When I decided to implement a blog for BZTech Solutions, I knew that it would be WordPress and I knew that i wanted to incorporate the blog as part of my website's look and feel. I did not know how hard or how easy it would be, however. As I wrote earlier, after I installed WordPress and set it up after viewing the Lynda.com course on installing WordPress, I took a look at Theme Matcher as a potential answer to creating my own custom theme. Instead, I chose to take one of the default WordPress themes, Twenty Twelve, and customize it based on the CSS styling and HTML structure of my website.
I began by replacing the header and footer with my own header and footer. Then I bulk imported chunks of my own CSS and put it in the style.css file. Some things worked and many more did not. I made heavy use of Firebug and Firefox to determine where style were being overridden and implemented adjustments. Finally, I took the correct approach and viewed a course on Lynda.com for creating custom WordPress themes and then deconstructed the Twenty Twelve theme and correctly modified it to create the bztechtheme. Through this process, I gained a better understanding of how the various php files in the theme worked.
I am satisfied with my new bztechtheme, but I doubt that I am finished with tweaking the theme to meet my expectations. The whole process has been enjoyable and highly educational and I recommend it to anyone who seeks to create a custom theme based on their current website design.
A few days ago when I began setting up the BZTech Blog, I began looking for an easier way to customize the blog so that it matched with the rest of BZTech Solutions’ website. One very interesting website that I came across was Theme Matcher. The gist of the site is that you type in your URL and Theme Matcher picks up your website header, navigation, page layout and footer and creates a WordPress theme on the fly for you to download.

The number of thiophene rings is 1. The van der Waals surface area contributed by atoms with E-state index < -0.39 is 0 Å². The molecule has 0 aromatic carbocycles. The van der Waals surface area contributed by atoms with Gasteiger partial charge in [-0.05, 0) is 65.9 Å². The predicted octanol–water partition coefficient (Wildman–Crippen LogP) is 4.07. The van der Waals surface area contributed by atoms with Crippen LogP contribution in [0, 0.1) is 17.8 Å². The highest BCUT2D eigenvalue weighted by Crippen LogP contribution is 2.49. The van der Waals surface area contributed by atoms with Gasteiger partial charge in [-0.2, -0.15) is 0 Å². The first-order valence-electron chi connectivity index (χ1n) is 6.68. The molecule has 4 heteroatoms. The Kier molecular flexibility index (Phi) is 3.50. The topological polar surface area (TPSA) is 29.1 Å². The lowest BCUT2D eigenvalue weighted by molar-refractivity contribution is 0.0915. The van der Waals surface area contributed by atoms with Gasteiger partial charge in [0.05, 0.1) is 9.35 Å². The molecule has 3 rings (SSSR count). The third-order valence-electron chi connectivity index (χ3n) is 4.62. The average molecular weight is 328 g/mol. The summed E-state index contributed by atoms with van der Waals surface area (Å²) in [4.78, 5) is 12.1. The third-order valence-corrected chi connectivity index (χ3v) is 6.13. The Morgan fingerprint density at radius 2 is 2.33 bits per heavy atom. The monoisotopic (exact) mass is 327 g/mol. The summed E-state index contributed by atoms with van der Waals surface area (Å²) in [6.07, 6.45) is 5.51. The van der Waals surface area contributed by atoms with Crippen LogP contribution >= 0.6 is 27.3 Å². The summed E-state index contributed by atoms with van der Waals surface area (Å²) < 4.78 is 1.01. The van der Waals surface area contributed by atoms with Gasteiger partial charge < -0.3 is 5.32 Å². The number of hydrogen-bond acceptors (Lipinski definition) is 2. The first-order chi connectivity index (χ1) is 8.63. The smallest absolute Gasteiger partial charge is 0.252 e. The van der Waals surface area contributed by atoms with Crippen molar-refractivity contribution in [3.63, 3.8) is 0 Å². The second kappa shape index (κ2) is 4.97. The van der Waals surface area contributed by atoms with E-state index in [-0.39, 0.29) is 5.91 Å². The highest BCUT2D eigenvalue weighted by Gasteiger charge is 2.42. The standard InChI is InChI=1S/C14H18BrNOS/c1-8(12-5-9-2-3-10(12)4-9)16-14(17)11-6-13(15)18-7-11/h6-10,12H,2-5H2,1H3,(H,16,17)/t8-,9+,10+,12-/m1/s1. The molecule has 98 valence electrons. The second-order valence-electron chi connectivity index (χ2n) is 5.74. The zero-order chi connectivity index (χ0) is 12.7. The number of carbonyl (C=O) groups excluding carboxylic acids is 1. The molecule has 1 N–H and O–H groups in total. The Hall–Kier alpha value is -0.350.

When you first enter in your URL, a prompt comes up that presents you with an instructional video to watch that demonstrates how you make a couple of simple selections for your page layout. The first is your article column (if you have a multi-column page layout). Then you can select your sidebar area where all the WordPress widget items will be located. After watching the video, you then make the appropriate selections.
It took me a couple of attempts to make both of my selections. I started with my browser full screen on my 27″ Apple Thunderbolt Display. After resizing my browser so that it was a little smaller, the process seemed to work better. Finally, after selecting both my article area and my sidebar area, I was presented with sample blog content and layout. I was able to view the index of current articles, archive articles, articles by category, etc. The layout was not perfect, but it came pretty close and I imagine that with some CSS tweaks, I would be able to perfect it to my liking.
Once you see the sample design, you are presented with a download theme button and then the option to select between three options and pricing plans. The least expensive plan is close to $50 and allows for you to make two additional theme changes later on. The more expensive plans extend those options.
In the end, I chose to bite the bullet and design my own theme based on the WordPress twentytwelve theme, which was the right decision for me. That forced me to gain a better understanding of the WordPress them modular design. The Theme Matcher option, however, is a potential option for the non-designer or designer who needs to create a base theme quickly and expand upon it later.